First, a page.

University of the West of England


(Revised October 2005)

Code: UPZPRC-30-3 Title: Contemporary Continental Philosophy Version: 2

Level: 3 UWE credit rating: 30 ECTS credit rating: 15

Module type: Standard

Owning Faculty: HLSS Field: CMS

Valid from: September 05 Discontinued from:

Contributes towards: BA (Hons)

Pre-requisites: Introduction to Philosophical Studies I: Theoretical Philosophy or Introduction to Philosophical Studies II: Practical Philosophy; Metaphysics

Co-requisites: None

Excluded combinations: None

Learning outcomes:

On completion of this module, students should be able to demonstrate:

1. the ability to use a range of logical, analytic and theoretical tools in the analysis of philosophical problems (assessed through presentation and essays);

2. the ability to present and analyse arguments at an advanced level (assessed through presentation and essays);

3. knowledge of the development of the major schools of post-1900 European philosophy (assessed through presentation and essays).

Syllabus outline:

This module provides an option for students to conduct specialist studies in the field of Contemporary Continental Philosophy. Covering one of the richest areas of contemporary philosophical activity, this module will provide students with an overview of the history of continental philosophy after 1900, as well as detailed analyses of its major internal movements: Phenomenology, Existentialism, Deconstruction, and Contemporary Problems. Students will examine a combination of primary texts and philosophical problems deriving from them. In addition, since there is a vast amount of current research underway in this area, students will acquire an understanding of the most important trajectories being pursued in philosophy. At one level, this module is a primer for further philosophical researches; at another, it is a survey of some of the most foundational works for the contemporary humanities and social sciences.

Teaching and learning methods:

Teaching will be by lecture and seminar. Following the first two weeks, which introduce the defining characteristics of continental philosophy, the module is divided into four blocks of five weeks each, with three blocks devoted to specific schools or movements, and the final one focussing on the current philosophical landscape. Because the seminars will begin with developing students’ abilities to get to grips with philosophical problems independently, students will be encouraged to lead the seminars from the earliest possible stage, effectively turning them into self-organised reading groups. These groups are self-organising in that they will focus around those texts in which students display the most interest.

Reading Strategy

Students are required to purchase selected Primary Texts, since they form the object of intensive scrutiny. Students are further encouraged, since the objective of the module is Contemporary Continental Philosophy in general, to follow specific connections and influences between the Primary Texts and other surrounding material. Mention is made of these during teaching sessions In consequence, as students follow up these indications through selecting and presenting further reading, this module encourages a reflexive ‘ownership’ of their reading practises.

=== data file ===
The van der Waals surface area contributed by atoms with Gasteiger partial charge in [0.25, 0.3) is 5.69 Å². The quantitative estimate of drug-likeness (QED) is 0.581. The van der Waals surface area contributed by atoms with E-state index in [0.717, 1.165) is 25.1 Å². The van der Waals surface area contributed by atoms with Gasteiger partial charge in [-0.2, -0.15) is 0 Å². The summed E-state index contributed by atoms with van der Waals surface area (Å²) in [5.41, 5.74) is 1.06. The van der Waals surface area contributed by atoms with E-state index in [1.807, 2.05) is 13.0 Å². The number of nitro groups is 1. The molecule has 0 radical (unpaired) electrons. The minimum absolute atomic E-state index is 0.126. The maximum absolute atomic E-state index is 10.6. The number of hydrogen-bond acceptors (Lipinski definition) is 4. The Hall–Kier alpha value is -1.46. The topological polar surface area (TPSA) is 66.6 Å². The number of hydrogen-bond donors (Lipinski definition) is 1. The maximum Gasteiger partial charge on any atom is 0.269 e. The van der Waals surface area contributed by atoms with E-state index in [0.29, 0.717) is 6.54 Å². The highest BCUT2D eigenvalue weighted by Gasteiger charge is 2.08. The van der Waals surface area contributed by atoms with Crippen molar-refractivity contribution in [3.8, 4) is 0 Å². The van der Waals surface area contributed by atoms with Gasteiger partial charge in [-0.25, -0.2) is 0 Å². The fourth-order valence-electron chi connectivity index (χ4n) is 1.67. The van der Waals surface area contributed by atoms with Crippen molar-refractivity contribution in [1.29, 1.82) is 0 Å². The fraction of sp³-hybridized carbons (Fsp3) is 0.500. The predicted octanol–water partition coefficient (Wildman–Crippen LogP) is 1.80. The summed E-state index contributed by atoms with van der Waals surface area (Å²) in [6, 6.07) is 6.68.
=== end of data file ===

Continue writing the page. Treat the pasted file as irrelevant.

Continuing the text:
Indicative Reading List:

The following list is offered to provide validation panels/accrediting bodies with an indication of the type and level of information students may be expected to consult. As such, its currency may wane during the life span of the module specification. However, as indicated above, CURRENT advice on readings will be available via other more frequently updated mechanisms.

Introductory and Reference:

Vincent Descombes, Modern French Philosophy (Cambridge: Cambridge University Press, 1980).

Simon Critchley, Continental Philosophy. A Very Short Introduction (Oxford: Oxford University Press, 2001).

Simon Critchley, ed., Companion to Continental Philosophy (Oxford: Oxford University Press, 2000).

Primary Texts May Include:

Alain Badiou, Manifesto for Philosophy (Albany NY: State University of New York Press, 1999).

Jacques Derrida, Speech and Phenomena and other essays on Husserl’s Theory of Signs (Evanston, ILL: Northwestern University Press, 1973).

Martin Heidegger, Being and Time (Oxford: Blackwell, 1962).

Edmund Husserl, Cartesian Meditations (The Hague: Martinus Nijhoff, 1977).

Soren Kierkegaard, Either/Or (Harmondsworth: Penguin, 1997).

Maurice Merleau-Ponty, The Visible and the Invisible (Evanston ILL: Northwestern University Press, 1980).

Gilles Deleuze and Félix Guattari, What is Philosophy? (London: Verso, 1993)


Weighting between components A and B (standard modules only) A: 25% B: 75%


First Assessment Opportunity

Component A

Description of each element Element weighting

1. Presentation 25%

Component B Element weighting

1. 2,000 word essay 35%

2 2,500 word essay 40%

Second Assessment Opportunity (further attendance at taught classes is/is not required)

Component A

Description of each element Element weighting

1. Examination (1.5 hours) 25%

Component B

Description of each element Element weighting

1. 2,000 word essay 35%

2. 2,500 word essay 40%

Specification confirmed by …………………………………………………Date ……………………………

(Associate Dean/Programme Director)

Back to top